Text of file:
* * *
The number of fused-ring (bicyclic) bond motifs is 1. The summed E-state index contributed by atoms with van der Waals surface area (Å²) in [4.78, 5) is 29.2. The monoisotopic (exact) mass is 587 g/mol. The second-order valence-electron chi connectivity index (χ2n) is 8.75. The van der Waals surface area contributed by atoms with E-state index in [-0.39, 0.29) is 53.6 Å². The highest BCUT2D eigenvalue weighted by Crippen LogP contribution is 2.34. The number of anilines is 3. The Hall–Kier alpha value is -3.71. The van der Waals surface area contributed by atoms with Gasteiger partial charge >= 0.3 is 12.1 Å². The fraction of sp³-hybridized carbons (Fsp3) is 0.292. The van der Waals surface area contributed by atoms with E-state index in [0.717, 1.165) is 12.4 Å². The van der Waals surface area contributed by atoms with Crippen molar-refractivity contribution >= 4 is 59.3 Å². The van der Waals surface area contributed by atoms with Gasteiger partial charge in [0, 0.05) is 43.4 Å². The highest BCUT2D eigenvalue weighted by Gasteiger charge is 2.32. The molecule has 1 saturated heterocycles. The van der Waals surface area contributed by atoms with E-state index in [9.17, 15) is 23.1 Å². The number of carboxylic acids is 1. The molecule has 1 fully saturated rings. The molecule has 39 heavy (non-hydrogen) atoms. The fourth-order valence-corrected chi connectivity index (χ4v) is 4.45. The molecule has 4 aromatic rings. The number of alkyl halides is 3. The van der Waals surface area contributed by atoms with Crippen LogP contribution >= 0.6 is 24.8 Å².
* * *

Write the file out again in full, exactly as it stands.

The number of fused-ring (bicyclic) bond motifs is 1. The summed E-state index contributed by atoms with van der Waals surface area (Å²) in [4.78, 5) is 29.2. The monoisotopic (exact) mass is 587 g/mol. The second-order valence-electron chi connectivity index (χ2n) is 8.75. The van der Waals surface area contributed by atoms with E-state index in [-0.39, 0.29) is 53.6 Å². The highest BCUT2D eigenvalue weighted by Crippen LogP contribution is 2.34. The number of anilines is 3. The Hall–Kier alpha value is -3.71. The van der Waals surface area contributed by atoms with Gasteiger partial charge >= 0.3 is 12.1 Å². The fraction of sp³-hybridized carbons (Fsp3) is 0.292. The van der Waals surface area contributed by atoms with E-state index in [0.717, 1.165) is 12.4 Å². The van der Waals surface area contributed by atoms with Crippen molar-refractivity contribution >= 4 is 59.3 Å². The van der Waals surface area contributed by atoms with Gasteiger partial charge in [0, 0.05) is 43.4 Å². The highest BCUT2D eigenvalue weighted by Gasteiger charge is 2.32. The molecule has 1 saturated heterocycles. The van der Waals surface area contributed by atoms with E-state index in [9.17, 15) is 23.1 Å². The number of carboxylic acids is 1. The molecule has 1 fully saturated rings. The molecule has 39 heavy (non-hydrogen) atoms. The fourth-order valence-corrected chi connectivity index (χ4v) is 4.45. The molecule has 4 aromatic rings. The number of alkyl halides is 3. The van der Waals surface area contributed by atoms with Crippen LogP contribution >= 0.6 is 24.8 Å².